By: Todd Burach (Twitter: @ToddBurach)
Todd Burach works in wealth management in New York City. He specializes in asset allocation and investment strategy for upper high net worth clients, including corporate executives, professional athletes and entrepreneurs. He is a 2007 graduate of Syracuse University where he was a member of Coach Boeheim’s back-to-back Big East championship teams. In 2012, Todd completed his MBA at New York University with concentrations in Finance and Economics.
Curt Schilling had a storied baseball career. He accomplished feats on the field of play that most athletes can only dream of achieving. Schilling won World Series rings with the Arizona Diamondbacks and the Boston Red Sox, highlighted by his 2001 World Series MVP Award. He is one of four pitchers to amass 3,000 strikeouts and fewer than 1,000 walks over the course of a career, joining Ferguson Jenkins, Greg Maddux, and Pedro Martinez. However, despite athletic triumph that most players will never know, Schilling recently experienced a career milestone of sorts that, regrettably, many professional athletes will more than likely achieve: bankruptcy.
“According to Chapter 7 bankruptcy documents filed in Delaware, Mr. Schilling’s company, 38 studios, and three subsidiaries owe more than $150 million to creditors, but have assets of no more than $50 million.”
Unfortunately, this is a familiar tune for many of us who follow sports. See the below statistics from the 2009 Sports Illustrated report, “How (and Why) Athletes Go Broke” by sports writer Pablo S. Torre published in the midst of the Great Recession, and highlighted again at the start of ESPN’s 30 for 30 documentary “Broke”:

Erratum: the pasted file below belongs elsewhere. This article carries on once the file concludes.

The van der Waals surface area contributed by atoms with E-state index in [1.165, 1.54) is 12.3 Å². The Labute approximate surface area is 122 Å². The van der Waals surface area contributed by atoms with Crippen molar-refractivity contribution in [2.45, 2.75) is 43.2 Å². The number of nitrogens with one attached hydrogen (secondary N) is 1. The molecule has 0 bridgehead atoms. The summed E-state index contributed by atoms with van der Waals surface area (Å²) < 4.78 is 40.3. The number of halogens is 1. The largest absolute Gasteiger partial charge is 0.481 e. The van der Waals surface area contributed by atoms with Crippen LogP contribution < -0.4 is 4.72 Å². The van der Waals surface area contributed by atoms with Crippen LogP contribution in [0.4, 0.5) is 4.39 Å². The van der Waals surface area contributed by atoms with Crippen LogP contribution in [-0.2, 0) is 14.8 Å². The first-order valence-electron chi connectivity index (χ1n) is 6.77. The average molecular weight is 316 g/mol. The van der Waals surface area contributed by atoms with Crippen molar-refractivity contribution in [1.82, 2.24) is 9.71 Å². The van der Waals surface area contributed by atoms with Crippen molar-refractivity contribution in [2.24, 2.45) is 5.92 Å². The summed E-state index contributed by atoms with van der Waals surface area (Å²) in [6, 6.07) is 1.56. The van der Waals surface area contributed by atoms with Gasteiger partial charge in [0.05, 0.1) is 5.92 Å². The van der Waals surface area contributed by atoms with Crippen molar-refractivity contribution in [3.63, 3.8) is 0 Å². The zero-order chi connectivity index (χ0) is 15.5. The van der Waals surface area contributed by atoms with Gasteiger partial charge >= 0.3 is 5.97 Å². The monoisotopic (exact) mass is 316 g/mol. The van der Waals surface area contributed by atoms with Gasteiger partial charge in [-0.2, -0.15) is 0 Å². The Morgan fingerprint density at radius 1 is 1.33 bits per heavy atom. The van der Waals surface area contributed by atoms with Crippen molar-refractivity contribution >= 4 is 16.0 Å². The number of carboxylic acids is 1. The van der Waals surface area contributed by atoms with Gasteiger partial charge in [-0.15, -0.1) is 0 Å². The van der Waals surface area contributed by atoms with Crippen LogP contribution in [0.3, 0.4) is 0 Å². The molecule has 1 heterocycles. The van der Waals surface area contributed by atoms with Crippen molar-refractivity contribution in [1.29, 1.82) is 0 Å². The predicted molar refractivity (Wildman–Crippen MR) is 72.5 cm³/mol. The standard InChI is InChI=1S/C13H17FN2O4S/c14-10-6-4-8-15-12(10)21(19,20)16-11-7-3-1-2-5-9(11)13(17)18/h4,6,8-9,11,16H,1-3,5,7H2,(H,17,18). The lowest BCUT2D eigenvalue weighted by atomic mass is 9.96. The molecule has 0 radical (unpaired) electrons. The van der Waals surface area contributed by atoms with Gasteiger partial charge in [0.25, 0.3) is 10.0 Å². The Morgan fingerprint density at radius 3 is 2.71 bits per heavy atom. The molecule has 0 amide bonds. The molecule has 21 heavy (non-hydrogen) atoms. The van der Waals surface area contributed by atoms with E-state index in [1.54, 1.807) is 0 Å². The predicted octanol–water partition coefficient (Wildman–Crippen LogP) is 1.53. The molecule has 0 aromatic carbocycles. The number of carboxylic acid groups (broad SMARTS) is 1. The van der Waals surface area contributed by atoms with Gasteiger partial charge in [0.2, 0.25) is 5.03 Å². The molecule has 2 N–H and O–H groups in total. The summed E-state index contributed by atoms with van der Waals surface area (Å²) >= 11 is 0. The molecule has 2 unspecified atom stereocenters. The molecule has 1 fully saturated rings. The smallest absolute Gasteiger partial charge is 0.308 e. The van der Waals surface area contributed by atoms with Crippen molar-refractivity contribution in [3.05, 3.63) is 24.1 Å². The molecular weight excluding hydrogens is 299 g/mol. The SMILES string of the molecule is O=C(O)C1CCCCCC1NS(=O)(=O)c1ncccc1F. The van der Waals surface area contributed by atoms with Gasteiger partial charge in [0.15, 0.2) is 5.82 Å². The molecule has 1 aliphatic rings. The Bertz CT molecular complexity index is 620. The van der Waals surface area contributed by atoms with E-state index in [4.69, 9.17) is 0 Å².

- By the time they have been retired for two years, 78% of former NFL players have gone bankrupt or are under financial stress because of joblessness or divorce.
- Within five years of retirement, an estimated 60% of former NBA players are broke.
Torre’s article outlines several theories intended to explain how athlete after athlete can blow through so much money time after time. While the article is worth reading in its entirety, the quick synopsis of the how (for the sake of this writing) is summarized below:
1. The Lure of the Tangible – ‘chronic over-allocation to real estate and bad private equity’
2. Misplaced Trust – ‘hiring the wrong people as advisors’
3. Family Matters – ‘the divorce rate for pro athletes ranges from 60% to 80%’
Torre called attention to the epidemic of financial troubles amongst athletes at a time when financial markets were a hot topic even outside of Wall Street. Yet now, more than three years removed from the onset of the most impactful financial crisis since the Great Depression, with stock markets marking new highs, real estate prices off their bottoms, and credit markets beginning to open, professional athletes and their business ventures are still going broke. What this tells us is a very important, albeit somewhat readily apparent lesson: the epidemic of financial duress for professional athletes is not cyclical. Athletes do not go broke only when markets go down. Athletes will go broke all the time. That is, unless, something changes.